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The future of cities: sustainable or bust

European leaders need to recognise that direct investment in cities is the best way to address the immediate needs of our citizens, whilst also responding to the causes of the climate crisis

By: EBR - Posted: Wednesday, October 14, 2020

Cities are on the frontline of the climate crisis. Many already face the threat of flooding and rising sea levels. Once in a hundred year storms now hit every few years.
Cities are on the frontline of the climate crisis. Many already face the threat of flooding and rising sea levels. Once in a hundred year storms now hit every few years.

by Rafal Trzaskowski*

European leaders need to recognise that direct investment in cities is the best way to address the immediate needs of our citizens, whilst also responding to the causes of the climate crisis.

The fate of our European and planetary civilisation, threatened like never before by the climate crisis, depends on the ability of cities to act and transform. The twin challenges of our age, securing a green and just recovery from the COVID crisis and keeping global heating to below the 1.5C goal of the Paris Agreement, will be decided in our urban centres.

Cities are on the frontline of the climate crisis. Many already face the threat of flooding and rising sea levels. Once in a hundred year storms now hit every few years. As global temperatures rise, deadly heatwaves impact millions. Warsaw, my hometown, like any Polish or European city, is no exception.

Yet cities are not only victims of climate change. They are, sadly, part of the problem too, directly and indirectly responsible for the most significant threat humankind has ever faced. Today, the world’s cities consume 70% of global energy and produce 80% of all greenhouse gases.

To prevent the looming climate disaster, the solutions already being deployed in many cities around the world, must become the new normal for every town and city on earth.

In Warsaw, we practice what we preach. In recent years, we have been gradually yet profoundly transforming the city, to ensure we play our part. Massive investments in zero-emission public transportation – new metro stations, hundreds of new trams and electric buses – will help to reduce the use of private cars. Also, we are phasing out the use of coal stoves by 2023 in residential buildings. Each year, hundreds of homes are connected to the central heating grid, gas system or equipped with renewable energy sources. We have increased the size of green areas in the city; over the coming years, we will plant one million new trees.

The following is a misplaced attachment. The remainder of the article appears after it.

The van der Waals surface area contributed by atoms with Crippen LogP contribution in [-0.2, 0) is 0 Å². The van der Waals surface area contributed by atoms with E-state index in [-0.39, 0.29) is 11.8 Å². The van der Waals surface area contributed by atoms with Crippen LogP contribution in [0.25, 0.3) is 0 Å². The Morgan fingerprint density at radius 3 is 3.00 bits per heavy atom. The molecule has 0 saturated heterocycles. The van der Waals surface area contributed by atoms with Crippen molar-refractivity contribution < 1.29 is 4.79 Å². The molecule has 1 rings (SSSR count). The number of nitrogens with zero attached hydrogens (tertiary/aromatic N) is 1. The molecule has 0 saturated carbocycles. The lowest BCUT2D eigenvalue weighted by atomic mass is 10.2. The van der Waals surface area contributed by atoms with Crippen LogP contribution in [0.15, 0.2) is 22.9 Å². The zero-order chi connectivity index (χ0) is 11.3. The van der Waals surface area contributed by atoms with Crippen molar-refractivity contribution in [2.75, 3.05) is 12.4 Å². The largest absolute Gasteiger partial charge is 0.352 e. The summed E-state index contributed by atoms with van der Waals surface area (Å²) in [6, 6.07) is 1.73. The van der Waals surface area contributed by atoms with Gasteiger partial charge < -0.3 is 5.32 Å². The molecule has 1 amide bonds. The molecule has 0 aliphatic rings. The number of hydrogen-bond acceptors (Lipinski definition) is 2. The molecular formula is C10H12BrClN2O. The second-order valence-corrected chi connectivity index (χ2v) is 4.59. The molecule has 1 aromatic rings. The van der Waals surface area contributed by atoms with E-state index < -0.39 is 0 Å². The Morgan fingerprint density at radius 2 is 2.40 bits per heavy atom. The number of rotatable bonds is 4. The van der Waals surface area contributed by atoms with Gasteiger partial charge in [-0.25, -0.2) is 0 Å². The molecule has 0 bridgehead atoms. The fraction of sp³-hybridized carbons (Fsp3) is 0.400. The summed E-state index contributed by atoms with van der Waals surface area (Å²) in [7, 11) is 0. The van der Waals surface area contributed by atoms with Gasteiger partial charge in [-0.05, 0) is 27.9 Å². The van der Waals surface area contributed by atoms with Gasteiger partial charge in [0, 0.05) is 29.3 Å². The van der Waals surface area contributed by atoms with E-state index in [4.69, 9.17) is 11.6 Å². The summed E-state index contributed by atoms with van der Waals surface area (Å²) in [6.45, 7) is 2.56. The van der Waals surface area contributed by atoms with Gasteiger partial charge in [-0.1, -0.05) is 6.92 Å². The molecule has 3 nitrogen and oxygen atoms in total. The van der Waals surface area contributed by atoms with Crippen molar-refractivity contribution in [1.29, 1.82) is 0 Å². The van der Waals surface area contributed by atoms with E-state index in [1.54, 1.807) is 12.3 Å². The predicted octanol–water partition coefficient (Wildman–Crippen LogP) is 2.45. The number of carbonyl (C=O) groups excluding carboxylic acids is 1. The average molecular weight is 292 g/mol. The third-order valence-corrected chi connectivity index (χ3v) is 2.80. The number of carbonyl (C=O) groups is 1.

We believe that immediate investment in city sustainability not only addresses the existential challenge, it also positively contributes in the short term. Climate action and a just transition will help our cities to recover from the economic and social crisis caused by the global COVID-19 pandemic but also make our cities better and fairer places to live. Global cities are already proving that a Global Green New Deal to tackle both the climate and the health emergency is possible.

However, our resources are stretched. The economic disruption from the global health crisis have only added to the financial strain. Cities across Europe require new, bold financing schemes to deliver on their vision for a sustainable and equitable future. In 2019, Warsaw, together with fellow signatories of the Pact of Free Cities, called for more European funds to be directly accessible for cities. Such funds would boost investment in new, sustainable transport infrastructure, renewable sources of energy, green spaces, deep retrofit of buildings and power-saving measures. In parallel to the European funds, cities strive to mobilise private financing, in the framework of the Public-Private Partnership.

Ahead of COP26 in Glasgow next year, Europe needs to be ambitious. The European Council should lead the way by formally endorsing a 55% reduction in greenhouse gas emissions by 2030. It is what C40 cities call for, what my colleagues, the Mayors of Budapest, Prague and Bratislava, and myself, have been demanding from our national governments.

Cities are – and should be – at the forefront of climate action. European leaders need to recognise that direct investment in cities, through stimulus packages and recovery funds, is the best way to address the immediate needs of our citizens, whilst also responding to the causes of the climate crisis.

It is particularly important in the Polish context. I believe Warsaw, like other Polish cities, can set an example for the whole country. Together, we can make sure that Poland and all other European countries will embrace the vision of a green and just future, to match the aspirations of its people, particularly the young, setting up an example other world cities and countries will follow.

We should unleash the potential of European cities and turn our entire European community into the climate leader it should be, a champion of inclusive and ambitious climate action.

*Mayor of Warsaw
**first published in: www.euractiv.com

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